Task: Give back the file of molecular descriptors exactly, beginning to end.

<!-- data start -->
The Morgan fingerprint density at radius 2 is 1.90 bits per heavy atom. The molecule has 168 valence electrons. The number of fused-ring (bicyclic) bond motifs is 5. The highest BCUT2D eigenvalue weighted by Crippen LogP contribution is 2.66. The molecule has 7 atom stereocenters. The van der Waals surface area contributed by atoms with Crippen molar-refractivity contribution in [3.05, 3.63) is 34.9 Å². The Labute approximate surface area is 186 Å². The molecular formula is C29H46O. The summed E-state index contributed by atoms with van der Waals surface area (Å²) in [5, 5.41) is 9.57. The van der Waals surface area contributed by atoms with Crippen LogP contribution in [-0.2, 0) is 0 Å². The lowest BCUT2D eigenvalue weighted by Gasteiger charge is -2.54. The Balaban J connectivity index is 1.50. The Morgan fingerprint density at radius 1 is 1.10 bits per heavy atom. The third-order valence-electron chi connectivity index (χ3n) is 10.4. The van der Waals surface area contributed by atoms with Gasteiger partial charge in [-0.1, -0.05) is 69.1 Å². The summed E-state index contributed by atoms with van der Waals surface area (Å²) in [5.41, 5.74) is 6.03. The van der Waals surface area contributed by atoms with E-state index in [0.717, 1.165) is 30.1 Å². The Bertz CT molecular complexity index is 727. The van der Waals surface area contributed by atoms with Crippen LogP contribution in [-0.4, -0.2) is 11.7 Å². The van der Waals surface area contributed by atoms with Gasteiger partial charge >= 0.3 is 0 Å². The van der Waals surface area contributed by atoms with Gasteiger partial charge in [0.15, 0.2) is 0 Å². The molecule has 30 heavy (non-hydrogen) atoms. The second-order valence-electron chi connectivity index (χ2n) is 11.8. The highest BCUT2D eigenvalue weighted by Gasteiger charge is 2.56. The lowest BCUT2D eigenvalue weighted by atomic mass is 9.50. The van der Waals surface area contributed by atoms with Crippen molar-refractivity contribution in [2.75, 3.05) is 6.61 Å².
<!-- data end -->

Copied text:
The Morgan fingerprint density at radius 2 is 1.90 bits per heavy atom. The molecule has 168 valence electrons. The number of fused-ring (bicyclic) bond motifs is 5. The highest BCUT2D eigenvalue weighted by Crippen LogP contribution is 2.66. The molecule has 7 atom stereocenters. The van der Waals surface area contributed by atoms with Crippen molar-refractivity contribution in [3.05, 3.63) is 34.9 Å². The Labute approximate surface area is 186 Å². The molecular formula is C29H46O. The summed E-state index contributed by atoms with van der Waals surface area (Å²) in [5, 5.41) is 9.57. The van der Waals surface area contributed by atoms with Crippen LogP contribution in [-0.2, 0) is 0 Å². The lowest BCUT2D eigenvalue weighted by Gasteiger charge is -2.54. The Balaban J connectivity index is 1.50. The Morgan fingerprint density at radius 1 is 1.10 bits per heavy atom. The third-order valence-electron chi connectivity index (χ3n) is 10.4. The van der Waals surface area contributed by atoms with Gasteiger partial charge in [-0.1, -0.05) is 69.1 Å². The summed E-state index contributed by atoms with van der Waals surface area (Å²) in [5.41, 5.74) is 6.03. The van der Waals surface area contributed by atoms with E-state index in [0.717, 1.165) is 30.1 Å². The Bertz CT molecular complexity index is 727. The van der Waals surface area contributed by atoms with Crippen LogP contribution in [-0.4, -0.2) is 11.7 Å². The van der Waals surface area contributed by atoms with Gasteiger partial charge >= 0.3 is 0 Å². The van der Waals surface area contributed by atoms with Gasteiger partial charge in [0.15, 0.2) is 0 Å². The molecule has 30 heavy (non-hydrogen) atoms. The second-order valence-electron chi connectivity index (χ2n) is 11.8. The highest BCUT2D eigenvalue weighted by Gasteiger charge is 2.56. The lowest BCUT2D eigenvalue weighted by atomic mass is 9.50. The van der Waals surface area contributed by atoms with Crippen molar-refractivity contribution in [2.75, 3.05) is 6.61 Å².